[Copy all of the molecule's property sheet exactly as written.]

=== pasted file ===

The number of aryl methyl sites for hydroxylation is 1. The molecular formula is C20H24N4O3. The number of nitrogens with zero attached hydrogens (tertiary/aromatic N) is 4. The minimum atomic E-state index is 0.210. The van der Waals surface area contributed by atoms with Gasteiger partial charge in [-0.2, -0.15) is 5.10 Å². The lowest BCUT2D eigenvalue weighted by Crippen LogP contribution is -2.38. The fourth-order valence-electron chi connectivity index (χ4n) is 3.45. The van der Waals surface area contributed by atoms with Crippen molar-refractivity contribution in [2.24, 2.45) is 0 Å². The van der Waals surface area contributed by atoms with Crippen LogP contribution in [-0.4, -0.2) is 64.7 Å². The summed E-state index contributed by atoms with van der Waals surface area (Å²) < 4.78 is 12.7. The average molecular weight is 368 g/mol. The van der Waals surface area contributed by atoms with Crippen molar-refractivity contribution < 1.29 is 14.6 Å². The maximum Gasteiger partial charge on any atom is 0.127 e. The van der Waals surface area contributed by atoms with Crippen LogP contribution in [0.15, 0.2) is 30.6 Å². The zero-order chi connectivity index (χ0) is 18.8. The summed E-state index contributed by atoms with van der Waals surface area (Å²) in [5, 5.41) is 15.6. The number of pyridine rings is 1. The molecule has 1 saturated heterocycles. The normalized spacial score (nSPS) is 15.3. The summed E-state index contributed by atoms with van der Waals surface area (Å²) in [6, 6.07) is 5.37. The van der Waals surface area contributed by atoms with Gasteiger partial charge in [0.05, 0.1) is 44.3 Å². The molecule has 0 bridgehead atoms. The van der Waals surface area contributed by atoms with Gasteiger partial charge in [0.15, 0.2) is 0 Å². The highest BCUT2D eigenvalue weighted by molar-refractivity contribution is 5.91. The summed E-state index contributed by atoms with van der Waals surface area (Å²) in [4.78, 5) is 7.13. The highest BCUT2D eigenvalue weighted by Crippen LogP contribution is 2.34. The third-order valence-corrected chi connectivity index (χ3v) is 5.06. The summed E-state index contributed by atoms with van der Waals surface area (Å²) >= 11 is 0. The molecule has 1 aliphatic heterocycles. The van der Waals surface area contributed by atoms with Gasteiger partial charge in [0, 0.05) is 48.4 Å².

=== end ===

The number of aryl methyl sites for hydroxylation is 1. The molecular formula is C20H24N4O3. The number of nitrogens with zero attached hydrogens (tertiary/aromatic N) is 4. The minimum atomic E-state index is 0.210. The van der Waals surface area contributed by atoms with Gasteiger partial charge in [-0.2, -0.15) is 5.10 Å². The lowest BCUT2D eigenvalue weighted by Crippen LogP contribution is -2.38. The fourth-order valence-electron chi connectivity index (χ4n) is 3.45. The van der Waals surface area contributed by atoms with Crippen molar-refractivity contribution in [2.24, 2.45) is 0 Å². The van der Waals surface area contributed by atoms with Crippen LogP contribution in [-0.4, -0.2) is 64.7 Å². The summed E-state index contributed by atoms with van der Waals surface area (Å²) < 4.78 is 12.7. The average molecular weight is 368 g/mol. The van der Waals surface area contributed by atoms with Crippen molar-refractivity contribution < 1.29 is 14.6 Å². The maximum Gasteiger partial charge on any atom is 0.127 e. The van der Waals surface area contributed by atoms with Crippen LogP contribution in [0.15, 0.2) is 30.6 Å². The zero-order chi connectivity index (χ0) is 18.8. The summed E-state index contributed by atoms with van der Waals surface area (Å²) in [5, 5.41) is 15.6. The number of pyridine rings is 1. The molecule has 1 saturated heterocycles. The normalized spacial score (nSPS) is 15.3. The summed E-state index contributed by atoms with van der Waals surface area (Å²) in [6, 6.07) is 5.37. The van der Waals surface area contributed by atoms with Gasteiger partial charge in [0.05, 0.1) is 44.3 Å². The molecule has 0 bridgehead atoms. The van der Waals surface area contributed by atoms with Gasteiger partial charge in [0.15, 0.2) is 0 Å². The highest BCUT2D eigenvalue weighted by molar-refractivity contribution is 5.91. The summed E-state index contributed by atoms with van der Waals surface area (Å²) in [4.78, 5) is 7.13. The highest BCUT2D eigenvalue weighted by Crippen LogP contribution is 2.34. The third-order valence-corrected chi connectivity index (χ3v) is 5.06. The summed E-state index contributed by atoms with van der Waals surface area (Å²) >= 11 is 0. The molecule has 1 aliphatic heterocycles. The van der Waals surface area contributed by atoms with Gasteiger partial charge in [0, 0.05) is 48.4 Å².